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What Do I Do if I Am Deferred?

One of my students recently called me, frantic as he had been deferred from Duke, which is his dream school.  “Does this mean I am not getting in? Why? What should I do?” The questions came fast and furious.  I could feel his anxiety and worry over the phone.  I asked him to take a deep breath before I began to assure him.

So, what does it mean it you are deferred?  Or waitlisted?  Both terms mean the same thing, which is that students are being given a second chance at being admitted.  Early admission statistics this year indicate that a large percentage of BIG-10 universities, the Ivy’s and other well-known schools, received an overwhelming increase in admission’s applications.

The University of Virginia applications went up by 15%, Harvard’s applications were up by 42%, and MIT was up by 62%. Rather than rejecting good-fit students with strong profiles, applications are instead deferred to the regular decision round where they will be reviewed once again within the context of the regular application pool.

This allows colleges to make decisions on strong applicants within the context of all of the applicants. Some colleges will even ask students for additional information, including updated grades.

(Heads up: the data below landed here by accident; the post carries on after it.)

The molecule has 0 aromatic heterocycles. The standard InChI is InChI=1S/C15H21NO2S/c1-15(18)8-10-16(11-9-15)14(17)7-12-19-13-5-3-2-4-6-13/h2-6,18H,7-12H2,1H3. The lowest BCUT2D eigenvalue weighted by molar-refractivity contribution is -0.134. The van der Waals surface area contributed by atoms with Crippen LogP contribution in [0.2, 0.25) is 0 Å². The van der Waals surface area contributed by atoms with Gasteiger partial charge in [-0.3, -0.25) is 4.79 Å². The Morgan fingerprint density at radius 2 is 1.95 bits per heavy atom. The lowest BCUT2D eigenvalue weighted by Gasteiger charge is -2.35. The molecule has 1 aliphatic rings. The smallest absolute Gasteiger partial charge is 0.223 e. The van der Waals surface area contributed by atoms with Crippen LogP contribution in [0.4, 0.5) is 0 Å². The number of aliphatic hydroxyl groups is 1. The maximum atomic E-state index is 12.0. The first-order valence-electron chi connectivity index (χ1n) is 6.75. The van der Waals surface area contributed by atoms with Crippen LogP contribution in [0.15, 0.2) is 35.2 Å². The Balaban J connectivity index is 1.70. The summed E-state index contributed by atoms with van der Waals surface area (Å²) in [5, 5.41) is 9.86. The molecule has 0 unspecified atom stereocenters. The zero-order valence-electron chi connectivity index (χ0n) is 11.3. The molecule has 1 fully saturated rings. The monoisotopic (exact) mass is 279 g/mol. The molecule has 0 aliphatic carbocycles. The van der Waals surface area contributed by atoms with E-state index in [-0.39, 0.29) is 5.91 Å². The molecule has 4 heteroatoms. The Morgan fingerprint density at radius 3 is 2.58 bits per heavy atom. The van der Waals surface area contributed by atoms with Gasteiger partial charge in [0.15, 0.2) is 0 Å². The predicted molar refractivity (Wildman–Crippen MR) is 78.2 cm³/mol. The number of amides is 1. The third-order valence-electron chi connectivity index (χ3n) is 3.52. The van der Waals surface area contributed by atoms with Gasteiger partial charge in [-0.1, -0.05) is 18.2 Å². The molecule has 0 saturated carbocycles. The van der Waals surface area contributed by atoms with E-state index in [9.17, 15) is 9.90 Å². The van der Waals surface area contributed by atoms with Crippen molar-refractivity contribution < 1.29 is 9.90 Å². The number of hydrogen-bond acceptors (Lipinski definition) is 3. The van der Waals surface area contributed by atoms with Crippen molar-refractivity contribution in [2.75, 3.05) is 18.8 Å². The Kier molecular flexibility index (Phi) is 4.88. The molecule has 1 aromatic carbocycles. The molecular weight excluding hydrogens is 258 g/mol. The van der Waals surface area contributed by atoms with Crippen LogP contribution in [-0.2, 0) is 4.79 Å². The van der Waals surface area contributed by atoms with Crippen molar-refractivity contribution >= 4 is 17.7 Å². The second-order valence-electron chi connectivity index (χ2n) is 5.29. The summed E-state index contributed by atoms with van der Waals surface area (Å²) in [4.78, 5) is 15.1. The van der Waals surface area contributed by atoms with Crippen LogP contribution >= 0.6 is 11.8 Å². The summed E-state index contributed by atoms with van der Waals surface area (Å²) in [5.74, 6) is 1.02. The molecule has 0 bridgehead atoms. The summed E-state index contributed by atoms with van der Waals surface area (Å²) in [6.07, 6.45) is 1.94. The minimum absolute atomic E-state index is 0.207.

Oftentimes, a deferral is less about the applicant and more about the college.  It is difficult for colleges to predict exactly what their regular decision pool will look like, so they use deferrals as one more tool to ensure that they are building a well-rounded class.

So, what should you do if you are deferred?

  1. First, reflect about whether this college is still your top choice. It is very normal during the college admissions process for a student’s thoughts and feelings about particular colleges to morph and change, especially this year when so many of us have not been able to visit campuses in person.  I know you are disappointed in being deferred.  Discuss your feelings with someone you trust.  Does this deferment change your feelings about going there?  Why do you want to go?  Would you be just as happy going to another school?  These are all questions to ponder now.
  2. Next, find out what the college wants from you. Most schools will only request an updated grade report, which you can easily secure from your guidance office. If there are other items they are requesting, such as an additional letter of recommendation or updates on extracurricular activities, secure those and send as soon as possible.
  3. Write a deferral letter. Colleges want to admit students who are committed to attending. Writing a letter reaffirming your desire to attend that college can only help.

A deferral letter usually results in lots of anxiety, sadness and confusion.  At Launching College Success, we can help students and parents understand their options, their chances of admission and help them through the deferral process.  Get in touch with us at: or 240-285-1920.